Dark, steamy rain forests: unmanaged treasures
| Nairobi, Kenya
The hot, humid forests of the Amazon and Africa, crawling with life, packed with plants, the soils fertile with "at least 40 percent of Eart's 5 to 10 million species," were well represented in a conference room in Nairobi last week.
Some 80 scientists and tree experts who study the world's tropical forests -- representatives from Mexico to thailand -- were here to deplore the unplanned exploitation of forests and to suggest a program for their development and protection.
The host for this unusual "meeting of experts on tropical forests" was the United Nations Environment Program (UNEP).
And some surprising facts about jungle areas were revelead:
Plant productivity from forests surpasses that of any other natural ecosystem and accounts for as much as one- third of all terrestrial plant growth throughout the world each year, Dr. Mustapha Tolba, head of the UNEP, said in opening remakrs.
Yet he pointed out, "We know more about certain sectors of the moon's surface than about remote tracts of [these] forests." Jungles are the world's least-investigated areas of plant life, Dr. Tolba said.
The promise of forests, he said, is their tremendous stores of genetic resources and germ plams, which have agricultural, medical, and industrial uses -- stores that can be of great benefit to third-world countries, which, generally, have larger tracts of forests than developed nations.
Third-world governments, however, have long considered forests to be obstacles to development, Dr. Tolba noted. Forestry department operations in these countries have been overshadowed by other, more powerful government bureaucracies. They are short of funds, short of professional personnel, and, above all, short of "political prominence," he said.
Intelligent development of forests to fulfill their promise for mankind is "a major challenge of the future," Dr. tolba said.
The conference called for immediate worldwide recognition of the importance of tropical forests; greatly expanded surveys, especially through "remote sensing" techniques; more research to devise ways to use forest ecosystems to their best advantage; application of agroforestry; and protection of at least 10 percent of the forests to safeguard the majority of species.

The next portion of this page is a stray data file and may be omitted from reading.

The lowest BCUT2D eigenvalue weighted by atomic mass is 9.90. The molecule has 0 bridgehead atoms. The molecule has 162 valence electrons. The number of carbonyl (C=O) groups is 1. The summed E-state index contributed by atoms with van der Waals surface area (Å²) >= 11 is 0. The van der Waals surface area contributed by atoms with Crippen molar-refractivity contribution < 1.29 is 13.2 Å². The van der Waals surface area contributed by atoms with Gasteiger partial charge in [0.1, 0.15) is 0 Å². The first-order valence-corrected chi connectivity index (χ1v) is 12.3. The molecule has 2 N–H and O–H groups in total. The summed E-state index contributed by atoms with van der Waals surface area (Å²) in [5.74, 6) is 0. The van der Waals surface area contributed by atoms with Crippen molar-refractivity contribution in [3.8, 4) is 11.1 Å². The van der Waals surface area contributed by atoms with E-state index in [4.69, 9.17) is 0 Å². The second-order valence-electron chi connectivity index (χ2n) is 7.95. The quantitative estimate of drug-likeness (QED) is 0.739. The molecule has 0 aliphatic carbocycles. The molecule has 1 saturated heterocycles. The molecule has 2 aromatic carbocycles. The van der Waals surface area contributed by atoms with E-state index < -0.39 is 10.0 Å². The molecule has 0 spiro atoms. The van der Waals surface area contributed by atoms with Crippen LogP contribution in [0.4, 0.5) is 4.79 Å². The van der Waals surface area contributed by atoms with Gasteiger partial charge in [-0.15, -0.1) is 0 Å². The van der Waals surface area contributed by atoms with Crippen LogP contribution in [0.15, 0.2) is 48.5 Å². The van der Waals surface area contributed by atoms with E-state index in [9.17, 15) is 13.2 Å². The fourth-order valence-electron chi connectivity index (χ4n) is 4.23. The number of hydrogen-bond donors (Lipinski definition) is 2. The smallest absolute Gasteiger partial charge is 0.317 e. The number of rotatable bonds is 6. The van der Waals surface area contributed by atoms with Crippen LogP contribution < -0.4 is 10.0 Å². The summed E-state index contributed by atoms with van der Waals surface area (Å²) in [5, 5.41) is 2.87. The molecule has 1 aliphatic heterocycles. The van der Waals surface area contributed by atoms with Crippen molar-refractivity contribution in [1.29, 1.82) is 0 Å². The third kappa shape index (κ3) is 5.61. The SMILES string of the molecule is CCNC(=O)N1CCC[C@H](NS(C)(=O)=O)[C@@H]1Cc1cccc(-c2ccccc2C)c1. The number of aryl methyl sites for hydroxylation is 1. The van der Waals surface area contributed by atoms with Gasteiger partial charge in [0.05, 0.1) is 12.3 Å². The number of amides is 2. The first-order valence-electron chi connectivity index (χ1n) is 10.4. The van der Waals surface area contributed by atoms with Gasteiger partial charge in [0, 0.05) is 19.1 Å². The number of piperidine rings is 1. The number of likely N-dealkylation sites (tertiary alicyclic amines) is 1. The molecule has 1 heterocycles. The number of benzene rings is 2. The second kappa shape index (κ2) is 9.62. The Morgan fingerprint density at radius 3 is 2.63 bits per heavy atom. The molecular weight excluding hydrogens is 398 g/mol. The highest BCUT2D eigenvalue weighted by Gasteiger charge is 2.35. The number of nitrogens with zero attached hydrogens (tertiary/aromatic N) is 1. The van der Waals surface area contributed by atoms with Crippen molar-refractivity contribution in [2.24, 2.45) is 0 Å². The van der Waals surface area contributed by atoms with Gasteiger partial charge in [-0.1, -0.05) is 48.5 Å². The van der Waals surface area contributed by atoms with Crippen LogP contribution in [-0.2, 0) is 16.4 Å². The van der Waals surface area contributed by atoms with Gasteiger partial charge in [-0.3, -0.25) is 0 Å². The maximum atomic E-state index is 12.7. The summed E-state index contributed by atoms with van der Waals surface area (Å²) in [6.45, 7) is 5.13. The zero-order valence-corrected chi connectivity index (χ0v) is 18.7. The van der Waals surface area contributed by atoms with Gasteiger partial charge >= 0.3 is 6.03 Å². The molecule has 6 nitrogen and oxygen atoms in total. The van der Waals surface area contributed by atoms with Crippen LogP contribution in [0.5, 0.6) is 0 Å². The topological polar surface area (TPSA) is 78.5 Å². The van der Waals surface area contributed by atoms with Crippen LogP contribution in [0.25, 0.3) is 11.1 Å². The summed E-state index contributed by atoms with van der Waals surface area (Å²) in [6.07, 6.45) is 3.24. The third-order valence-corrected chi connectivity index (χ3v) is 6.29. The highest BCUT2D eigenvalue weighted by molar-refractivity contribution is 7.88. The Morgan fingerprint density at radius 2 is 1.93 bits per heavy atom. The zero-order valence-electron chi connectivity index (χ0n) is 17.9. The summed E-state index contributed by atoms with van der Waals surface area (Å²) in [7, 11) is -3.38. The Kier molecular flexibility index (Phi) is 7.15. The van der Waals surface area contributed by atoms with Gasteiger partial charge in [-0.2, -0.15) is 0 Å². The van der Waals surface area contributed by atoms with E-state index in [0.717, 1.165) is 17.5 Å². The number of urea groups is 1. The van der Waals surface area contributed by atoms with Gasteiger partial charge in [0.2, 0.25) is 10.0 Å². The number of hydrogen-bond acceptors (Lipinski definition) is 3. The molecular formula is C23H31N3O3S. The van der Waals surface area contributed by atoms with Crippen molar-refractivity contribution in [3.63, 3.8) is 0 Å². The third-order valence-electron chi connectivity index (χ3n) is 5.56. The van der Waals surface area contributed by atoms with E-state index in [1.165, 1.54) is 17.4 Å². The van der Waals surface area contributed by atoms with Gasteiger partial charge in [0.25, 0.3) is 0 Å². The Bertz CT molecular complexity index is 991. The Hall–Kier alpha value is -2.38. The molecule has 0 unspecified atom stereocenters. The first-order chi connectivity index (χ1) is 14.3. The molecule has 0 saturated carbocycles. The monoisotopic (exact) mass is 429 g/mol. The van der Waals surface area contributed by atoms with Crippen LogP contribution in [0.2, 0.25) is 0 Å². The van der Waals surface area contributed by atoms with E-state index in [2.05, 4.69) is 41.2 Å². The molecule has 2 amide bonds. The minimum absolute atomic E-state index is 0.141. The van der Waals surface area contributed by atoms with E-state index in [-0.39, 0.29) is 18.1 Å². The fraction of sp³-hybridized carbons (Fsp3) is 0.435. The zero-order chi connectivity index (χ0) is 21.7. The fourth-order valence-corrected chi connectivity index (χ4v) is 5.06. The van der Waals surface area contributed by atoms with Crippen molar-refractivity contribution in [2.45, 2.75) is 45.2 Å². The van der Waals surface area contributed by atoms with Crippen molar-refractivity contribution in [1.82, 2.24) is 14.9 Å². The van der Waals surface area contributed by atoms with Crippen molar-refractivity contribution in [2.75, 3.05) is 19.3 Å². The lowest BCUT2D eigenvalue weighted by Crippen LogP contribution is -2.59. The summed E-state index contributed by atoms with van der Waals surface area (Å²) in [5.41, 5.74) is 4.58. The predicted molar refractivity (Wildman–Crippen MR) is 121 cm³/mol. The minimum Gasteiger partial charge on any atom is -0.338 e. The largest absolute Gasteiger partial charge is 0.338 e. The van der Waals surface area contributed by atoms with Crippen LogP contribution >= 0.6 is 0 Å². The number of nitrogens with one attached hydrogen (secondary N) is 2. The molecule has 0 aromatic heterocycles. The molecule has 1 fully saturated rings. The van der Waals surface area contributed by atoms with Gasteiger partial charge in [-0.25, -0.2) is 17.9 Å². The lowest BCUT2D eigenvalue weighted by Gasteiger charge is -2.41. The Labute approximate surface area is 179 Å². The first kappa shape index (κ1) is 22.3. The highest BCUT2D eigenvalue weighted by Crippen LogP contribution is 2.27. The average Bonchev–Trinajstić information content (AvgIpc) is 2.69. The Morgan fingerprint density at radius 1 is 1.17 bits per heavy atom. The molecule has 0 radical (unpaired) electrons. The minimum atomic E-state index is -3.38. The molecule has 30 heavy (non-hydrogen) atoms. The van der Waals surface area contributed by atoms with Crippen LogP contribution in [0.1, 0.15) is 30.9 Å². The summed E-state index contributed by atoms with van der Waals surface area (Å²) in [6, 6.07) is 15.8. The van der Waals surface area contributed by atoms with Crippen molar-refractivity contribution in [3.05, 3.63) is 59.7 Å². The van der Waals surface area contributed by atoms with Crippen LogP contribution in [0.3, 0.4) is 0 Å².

But the scientists emphasized that the major problems to better forestry management are socioeconomic. The majority of populations of the humid tropics are rural. People are moving from urban areas into forest areas. Mass campaigns of public education about more reponsible attitudes to the forests are essential, scientists said.
Warning of imminent dangers in haphazard forestry management, Dr. Tolba added that recent data shows actual forest cover is being wiped out in amounts equal to 50,000 square kilometers a year.
"Due to deforestation in the Himalayan foothills," he noted, "the annual cost of flood damage in India alone ranges between $150 million and $750 million -- the cost of the forestry practices of the past."
There have been encouraging discoveries from new research in jungle areas, and these also were reported at the conference.
Over the last few months, Dr. Tolba said, there have been reported that a tree deep in the heart of the Amazon rain forests has a fruit containing several useful industrial materials. One of the materials is so akin to hydrocarbons that it could serve as a substitute for diesel oil.
Another positive development, Dr. Tolba said, is the increased consumption of the "winged bean," which is finally catching hold outside of Southeast Asia. This year, the protein-rich vegetable is being grown in 50 countries throughout the tropics.